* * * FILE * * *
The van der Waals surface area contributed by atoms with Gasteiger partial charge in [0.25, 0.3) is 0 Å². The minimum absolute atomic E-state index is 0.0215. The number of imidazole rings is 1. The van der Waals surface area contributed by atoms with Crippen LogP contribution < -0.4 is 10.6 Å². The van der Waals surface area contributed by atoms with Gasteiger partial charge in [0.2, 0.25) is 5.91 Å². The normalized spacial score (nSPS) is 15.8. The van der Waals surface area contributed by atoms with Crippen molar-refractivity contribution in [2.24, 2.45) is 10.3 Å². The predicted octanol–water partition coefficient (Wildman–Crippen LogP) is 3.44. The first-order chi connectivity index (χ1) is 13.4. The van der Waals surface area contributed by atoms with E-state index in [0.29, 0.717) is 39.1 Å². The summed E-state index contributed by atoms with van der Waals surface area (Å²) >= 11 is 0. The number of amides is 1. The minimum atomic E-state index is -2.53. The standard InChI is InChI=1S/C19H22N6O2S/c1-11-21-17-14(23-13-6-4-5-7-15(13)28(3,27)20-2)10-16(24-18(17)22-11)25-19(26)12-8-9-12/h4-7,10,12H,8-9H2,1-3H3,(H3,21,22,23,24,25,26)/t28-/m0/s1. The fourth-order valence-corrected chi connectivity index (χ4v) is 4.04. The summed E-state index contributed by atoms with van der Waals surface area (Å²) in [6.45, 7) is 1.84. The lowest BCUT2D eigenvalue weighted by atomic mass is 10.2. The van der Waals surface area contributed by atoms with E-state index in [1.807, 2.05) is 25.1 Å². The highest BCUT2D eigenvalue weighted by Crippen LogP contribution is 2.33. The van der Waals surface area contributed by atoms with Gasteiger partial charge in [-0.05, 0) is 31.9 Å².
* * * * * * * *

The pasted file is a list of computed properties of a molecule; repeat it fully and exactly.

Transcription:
The van der Waals surface area contributed by atoms with Gasteiger partial charge in [0.25, 0.3) is 0 Å². The minimum absolute atomic E-state index is 0.0215. The number of imidazole rings is 1. The van der Waals surface area contributed by atoms with Crippen LogP contribution < -0.4 is 10.6 Å². The van der Waals surface area contributed by atoms with Gasteiger partial charge in [0.2, 0.25) is 5.91 Å². The normalized spacial score (nSPS) is 15.8. The van der Waals surface area contributed by atoms with Crippen molar-refractivity contribution in [2.24, 2.45) is 10.3 Å². The predicted octanol–water partition coefficient (Wildman–Crippen LogP) is 3.44. The first-order chi connectivity index (χ1) is 13.4. The van der Waals surface area contributed by atoms with E-state index in [0.29, 0.717) is 39.1 Å². The summed E-state index contributed by atoms with van der Waals surface area (Å²) >= 11 is 0. The number of amides is 1. The minimum atomic E-state index is -2.53. The standard InChI is InChI=1S/C19H22N6O2S/c1-11-21-17-14(23-13-6-4-5-7-15(13)28(3,27)20-2)10-16(24-18(17)22-11)25-19(26)12-8-9-12/h4-7,10,12H,8-9H2,1-3H3,(H3,21,22,23,24,25,26)/t28-/m0/s1. The fourth-order valence-corrected chi connectivity index (χ4v) is 4.04. The summed E-state index contributed by atoms with van der Waals surface area (Å²) in [6.45, 7) is 1.84. The lowest BCUT2D eigenvalue weighted by atomic mass is 10.2. The van der Waals surface area contributed by atoms with E-state index in [1.807, 2.05) is 25.1 Å². The highest BCUT2D eigenvalue weighted by Crippen LogP contribution is 2.33. The van der Waals surface area contributed by atoms with Gasteiger partial charge in [-0.05, 0) is 31.9 Å².